Harold Hill and Rainham communities celebrate as council axes proposals to build on Gooshays Gardens and New Zealand Way
PUBLISHED: 11:30 26 September 2019 | UPDATED: 11:53 26 September 2019
Communities are overjoyed as Havering Council has made a U-turn and withdrawn two applications to build houses on two beloved open spaces.
Residents in Harold Hill and Rainham have been fighting an ongoing battle with the council in a bid to protect the green in Gooshays Gardens and the land bounded by New Zealand Way on the Dovers Farm Estate.
The local authority proposed building 64 houses and car parking on the Harold Hill site earlier this year and was given the green light to build 30 homes on the open space in Rainham in February.
But at the council meeting on Wednesday, October 25, it was announced that both applications were to be withdrawn.
Harold Hill councillor Jan Sargent said: "To say that I am relieved to hear that the ludicrous proposal to build on the green has been retracted is an understatement.
"I am so pleased that the administration has realised the importance of retaining a public open space which is not only a child's play area but also a vital resource for the residents' health and wellbeing.
"We can now start making plans for improving and enhancing the area.
"I'm also going to personally hug all the trees and let them know the good news!"
Harold Hill resident Jennifer Blatchford said: "I would just like to say that we, the Friends of Gooshays Village Green, are elated at the news that the green will be saved.
"Havering Council prides itself on the fact we have a green borough and I am glad to say we have saved one of these green spaces."
South Hornchurch councillor Michael Deon Burton said: "After year upon year of fighting side by side with the local residents who, with their children, have enjoyed this irreplaceable green oasis, I cannot thank the council enough for finally putting an end to the uncertainty."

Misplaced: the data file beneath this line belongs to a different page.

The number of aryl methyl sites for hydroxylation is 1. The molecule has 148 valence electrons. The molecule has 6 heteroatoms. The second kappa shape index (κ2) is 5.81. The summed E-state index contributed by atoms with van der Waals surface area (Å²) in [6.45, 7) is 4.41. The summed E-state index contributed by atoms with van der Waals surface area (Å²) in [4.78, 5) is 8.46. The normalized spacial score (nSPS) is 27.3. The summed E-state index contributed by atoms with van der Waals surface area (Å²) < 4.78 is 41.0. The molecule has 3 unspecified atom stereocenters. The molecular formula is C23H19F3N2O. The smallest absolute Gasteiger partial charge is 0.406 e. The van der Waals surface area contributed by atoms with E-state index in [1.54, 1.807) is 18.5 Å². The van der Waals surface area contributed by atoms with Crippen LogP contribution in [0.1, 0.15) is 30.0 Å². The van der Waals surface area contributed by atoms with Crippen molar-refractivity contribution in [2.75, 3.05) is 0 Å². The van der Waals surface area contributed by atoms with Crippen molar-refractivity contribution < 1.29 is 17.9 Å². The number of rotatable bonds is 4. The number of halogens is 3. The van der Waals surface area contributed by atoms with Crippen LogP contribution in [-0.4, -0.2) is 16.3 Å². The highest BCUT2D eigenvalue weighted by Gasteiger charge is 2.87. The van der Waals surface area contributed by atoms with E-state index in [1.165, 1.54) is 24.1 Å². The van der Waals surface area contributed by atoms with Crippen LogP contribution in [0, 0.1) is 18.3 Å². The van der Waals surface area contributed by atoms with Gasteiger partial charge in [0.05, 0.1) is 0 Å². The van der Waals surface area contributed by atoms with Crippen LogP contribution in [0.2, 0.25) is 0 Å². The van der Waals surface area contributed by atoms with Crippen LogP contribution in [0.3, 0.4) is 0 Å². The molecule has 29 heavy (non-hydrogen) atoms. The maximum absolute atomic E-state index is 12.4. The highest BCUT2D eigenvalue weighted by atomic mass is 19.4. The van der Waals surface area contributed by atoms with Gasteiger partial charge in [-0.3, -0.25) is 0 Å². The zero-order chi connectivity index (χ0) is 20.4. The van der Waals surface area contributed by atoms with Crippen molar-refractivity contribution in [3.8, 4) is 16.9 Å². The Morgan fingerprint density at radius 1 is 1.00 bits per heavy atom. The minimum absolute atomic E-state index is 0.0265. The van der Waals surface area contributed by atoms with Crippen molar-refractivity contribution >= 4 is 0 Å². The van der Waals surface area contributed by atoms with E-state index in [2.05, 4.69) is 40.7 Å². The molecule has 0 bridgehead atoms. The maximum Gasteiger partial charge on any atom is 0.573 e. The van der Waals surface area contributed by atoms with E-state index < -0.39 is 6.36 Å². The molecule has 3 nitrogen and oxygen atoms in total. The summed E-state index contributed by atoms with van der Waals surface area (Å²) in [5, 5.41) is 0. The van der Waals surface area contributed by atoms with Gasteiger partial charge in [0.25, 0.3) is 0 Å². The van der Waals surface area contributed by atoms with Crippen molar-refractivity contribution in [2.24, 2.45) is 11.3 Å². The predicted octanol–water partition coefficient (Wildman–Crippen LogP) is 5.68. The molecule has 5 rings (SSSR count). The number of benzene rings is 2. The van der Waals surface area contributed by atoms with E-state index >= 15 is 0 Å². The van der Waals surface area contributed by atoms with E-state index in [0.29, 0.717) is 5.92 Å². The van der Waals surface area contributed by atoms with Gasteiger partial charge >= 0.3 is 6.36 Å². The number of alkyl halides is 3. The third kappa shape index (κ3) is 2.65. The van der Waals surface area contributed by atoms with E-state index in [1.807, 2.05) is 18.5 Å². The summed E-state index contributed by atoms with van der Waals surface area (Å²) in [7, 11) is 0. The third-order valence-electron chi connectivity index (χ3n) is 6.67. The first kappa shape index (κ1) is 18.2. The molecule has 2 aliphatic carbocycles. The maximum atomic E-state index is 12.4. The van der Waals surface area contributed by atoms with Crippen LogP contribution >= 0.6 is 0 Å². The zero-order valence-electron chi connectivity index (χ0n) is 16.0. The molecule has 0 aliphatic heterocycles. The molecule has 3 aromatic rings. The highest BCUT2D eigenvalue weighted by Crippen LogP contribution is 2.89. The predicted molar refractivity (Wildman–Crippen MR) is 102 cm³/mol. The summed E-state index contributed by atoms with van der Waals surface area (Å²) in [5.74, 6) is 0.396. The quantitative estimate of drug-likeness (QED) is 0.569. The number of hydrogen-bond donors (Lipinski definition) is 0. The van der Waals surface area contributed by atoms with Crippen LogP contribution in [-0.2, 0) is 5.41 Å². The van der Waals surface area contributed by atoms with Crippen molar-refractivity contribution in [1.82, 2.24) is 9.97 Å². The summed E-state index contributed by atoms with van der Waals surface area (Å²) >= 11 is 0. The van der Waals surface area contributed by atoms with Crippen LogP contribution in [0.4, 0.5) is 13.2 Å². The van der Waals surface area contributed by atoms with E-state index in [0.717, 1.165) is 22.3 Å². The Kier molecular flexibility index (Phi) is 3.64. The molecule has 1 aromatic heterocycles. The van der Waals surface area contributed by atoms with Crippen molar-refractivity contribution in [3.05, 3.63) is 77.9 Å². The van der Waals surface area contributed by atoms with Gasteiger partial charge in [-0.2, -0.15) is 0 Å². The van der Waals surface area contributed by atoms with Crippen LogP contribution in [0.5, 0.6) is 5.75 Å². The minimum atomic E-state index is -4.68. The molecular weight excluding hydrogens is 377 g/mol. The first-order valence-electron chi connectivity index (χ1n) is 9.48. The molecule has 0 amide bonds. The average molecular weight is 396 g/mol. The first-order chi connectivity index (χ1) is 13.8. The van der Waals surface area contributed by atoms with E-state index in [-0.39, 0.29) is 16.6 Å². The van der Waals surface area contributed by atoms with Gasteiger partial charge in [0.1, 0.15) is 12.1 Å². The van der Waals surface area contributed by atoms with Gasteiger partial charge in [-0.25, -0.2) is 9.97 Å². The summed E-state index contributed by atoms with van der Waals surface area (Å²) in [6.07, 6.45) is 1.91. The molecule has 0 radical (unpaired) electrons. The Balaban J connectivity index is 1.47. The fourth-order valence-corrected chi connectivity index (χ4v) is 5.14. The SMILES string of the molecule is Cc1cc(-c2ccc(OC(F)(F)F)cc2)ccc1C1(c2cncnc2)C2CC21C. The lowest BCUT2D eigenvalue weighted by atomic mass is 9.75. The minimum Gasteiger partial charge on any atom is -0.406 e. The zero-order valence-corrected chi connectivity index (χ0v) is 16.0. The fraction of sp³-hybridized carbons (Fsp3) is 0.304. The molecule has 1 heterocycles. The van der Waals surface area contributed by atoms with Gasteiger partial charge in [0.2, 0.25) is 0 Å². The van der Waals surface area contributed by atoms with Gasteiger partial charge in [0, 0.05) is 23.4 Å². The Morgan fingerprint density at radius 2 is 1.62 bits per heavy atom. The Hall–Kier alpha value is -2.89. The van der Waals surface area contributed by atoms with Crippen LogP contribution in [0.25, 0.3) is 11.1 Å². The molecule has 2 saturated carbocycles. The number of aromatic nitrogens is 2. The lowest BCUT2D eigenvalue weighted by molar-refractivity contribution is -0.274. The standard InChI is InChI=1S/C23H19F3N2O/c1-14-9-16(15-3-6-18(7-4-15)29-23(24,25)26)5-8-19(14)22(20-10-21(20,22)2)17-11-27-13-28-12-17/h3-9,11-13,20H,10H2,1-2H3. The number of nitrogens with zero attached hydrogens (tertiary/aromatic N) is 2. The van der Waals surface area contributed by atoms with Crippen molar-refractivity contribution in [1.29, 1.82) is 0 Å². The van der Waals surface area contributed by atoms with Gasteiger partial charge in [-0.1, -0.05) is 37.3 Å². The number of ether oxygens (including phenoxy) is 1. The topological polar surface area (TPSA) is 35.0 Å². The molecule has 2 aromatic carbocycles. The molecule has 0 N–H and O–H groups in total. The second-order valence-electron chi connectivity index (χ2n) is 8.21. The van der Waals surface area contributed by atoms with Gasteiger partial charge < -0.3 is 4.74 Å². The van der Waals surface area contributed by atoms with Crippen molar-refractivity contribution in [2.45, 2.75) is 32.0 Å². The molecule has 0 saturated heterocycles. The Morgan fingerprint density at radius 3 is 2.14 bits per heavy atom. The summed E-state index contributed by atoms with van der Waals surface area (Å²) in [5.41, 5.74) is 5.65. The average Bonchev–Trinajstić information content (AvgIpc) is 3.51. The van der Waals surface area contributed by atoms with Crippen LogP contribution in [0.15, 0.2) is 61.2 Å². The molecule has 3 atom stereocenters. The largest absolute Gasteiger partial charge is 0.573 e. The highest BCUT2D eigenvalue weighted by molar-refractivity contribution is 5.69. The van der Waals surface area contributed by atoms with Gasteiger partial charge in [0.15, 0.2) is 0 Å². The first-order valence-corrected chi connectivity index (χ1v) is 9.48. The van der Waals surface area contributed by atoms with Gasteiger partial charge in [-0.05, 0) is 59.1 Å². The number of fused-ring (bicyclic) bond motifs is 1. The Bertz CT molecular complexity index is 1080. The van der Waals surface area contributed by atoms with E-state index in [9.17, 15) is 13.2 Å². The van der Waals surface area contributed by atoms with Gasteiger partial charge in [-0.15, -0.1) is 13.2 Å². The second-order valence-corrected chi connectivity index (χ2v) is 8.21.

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During the meeting, council leader Councillor Damian White addressed the applications stating that the decision regarding New Zealand Way was overturned due to the Mayor of London approving an "intensification" of the Beam Park site development in Rainham.
An extra 300 homes will be provided on the site so there is less of a need to build homes on the open space.
Cllr White also spoke of a more "holistic regeneration" of the shopping district in Harold Hill to be able to provide affordable housing.
Changes will now need to be made to the Local Plan in order to make these withdrawals official.
Matt Stanton, secretary of the Dovers Farm Estate committee, told the Recorder that while Havering Council's decision was welcome, campaigners would not rest until the space was officially declared a village green and legally protected from any further attempts at development.
He said: "As a community we are obviously delighted that the council has finally seen sense, but it is a shame it has taken them so long, and so much public money, for them to bow to people power.
"It has been four years and we have had brilliant support from all over the borough - everyone could see that it made no sense to build homes on the green and at times the behaviour of Havering Council has been shocking."
Cllr Damian White said: "The proposals for New Zealand Way and the Gooshays Green are to deliver affordable accommodation that will support those residents.
"But this administration must consider the human cost of providing these additional units.
"This is a difficult decision.
"We still need to meet those housing targets, we have stretched targets proposed by the London mayor but it is important that we take the community with us and that we do everything possible to provide the right type of housing."
Harold Hill residents will be holding a picnic on the green to celebrate the news on Saturday, September 28, from 11am-2pm.
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